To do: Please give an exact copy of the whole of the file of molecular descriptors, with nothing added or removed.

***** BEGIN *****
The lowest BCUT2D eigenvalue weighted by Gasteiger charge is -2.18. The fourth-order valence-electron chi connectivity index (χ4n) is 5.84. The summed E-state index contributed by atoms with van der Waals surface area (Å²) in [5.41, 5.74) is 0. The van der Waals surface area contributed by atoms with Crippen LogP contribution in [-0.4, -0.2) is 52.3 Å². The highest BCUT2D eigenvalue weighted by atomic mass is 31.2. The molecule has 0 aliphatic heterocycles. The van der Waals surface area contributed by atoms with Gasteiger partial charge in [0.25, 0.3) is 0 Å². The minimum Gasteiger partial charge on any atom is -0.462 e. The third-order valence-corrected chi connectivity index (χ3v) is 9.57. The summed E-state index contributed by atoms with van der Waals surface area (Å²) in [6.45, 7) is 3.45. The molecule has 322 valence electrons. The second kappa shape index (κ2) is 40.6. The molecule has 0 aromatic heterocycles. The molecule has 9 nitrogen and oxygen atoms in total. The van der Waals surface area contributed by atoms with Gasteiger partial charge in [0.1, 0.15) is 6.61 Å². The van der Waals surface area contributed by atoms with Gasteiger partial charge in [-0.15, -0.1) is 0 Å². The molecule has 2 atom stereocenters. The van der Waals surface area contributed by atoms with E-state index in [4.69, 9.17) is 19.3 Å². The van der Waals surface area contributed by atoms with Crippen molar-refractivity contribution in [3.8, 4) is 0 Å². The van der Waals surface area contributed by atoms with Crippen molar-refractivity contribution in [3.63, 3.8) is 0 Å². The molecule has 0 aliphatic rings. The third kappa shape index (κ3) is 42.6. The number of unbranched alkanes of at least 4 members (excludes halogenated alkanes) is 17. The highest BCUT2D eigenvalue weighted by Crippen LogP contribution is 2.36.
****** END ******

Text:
The lowest BCUT2D eigenvalue weighted by Gasteiger charge is -2.18. The fourth-order valence-electron chi connectivity index (χ4n) is 5.84. The summed E-state index contributed by atoms with van der Waals surface area (Å²) in [5.41, 5.74) is 0. The van der Waals surface area contributed by atoms with Crippen LogP contribution in [-0.4, -0.2) is 52.3 Å². The highest BCUT2D eigenvalue weighted by atomic mass is 31.2. The molecule has 0 aliphatic heterocycles. The van der Waals surface area contributed by atoms with Gasteiger partial charge in [0.25, 0.3) is 0 Å². The minimum Gasteiger partial charge on any atom is -0.462 e. The third-order valence-corrected chi connectivity index (χ3v) is 9.57. The summed E-state index contributed by atoms with van der Waals surface area (Å²) in [6.45, 7) is 3.45. The molecule has 322 valence electrons. The second kappa shape index (κ2) is 40.6. The molecule has 0 aromatic heterocycles. The molecule has 9 nitrogen and oxygen atoms in total. The van der Waals surface area contributed by atoms with Gasteiger partial charge in [0.1, 0.15) is 6.61 Å². The van der Waals surface area contributed by atoms with Gasteiger partial charge in [-0.15, -0.1) is 0 Å². The molecule has 2 atom stereocenters. The van der Waals surface area contributed by atoms with E-state index in [4.69, 9.17) is 19.3 Å². The van der Waals surface area contributed by atoms with Crippen molar-refractivity contribution in [3.8, 4) is 0 Å². The van der Waals surface area contributed by atoms with Crippen molar-refractivity contribution in [3.63, 3.8) is 0 Å². The molecule has 0 aliphatic rings. The third kappa shape index (κ3) is 42.6. The number of unbranched alkanes of at least 4 members (excludes halogenated alkanes) is 17. The highest BCUT2D eigenvalue weighted by Crippen LogP contribution is 2.36.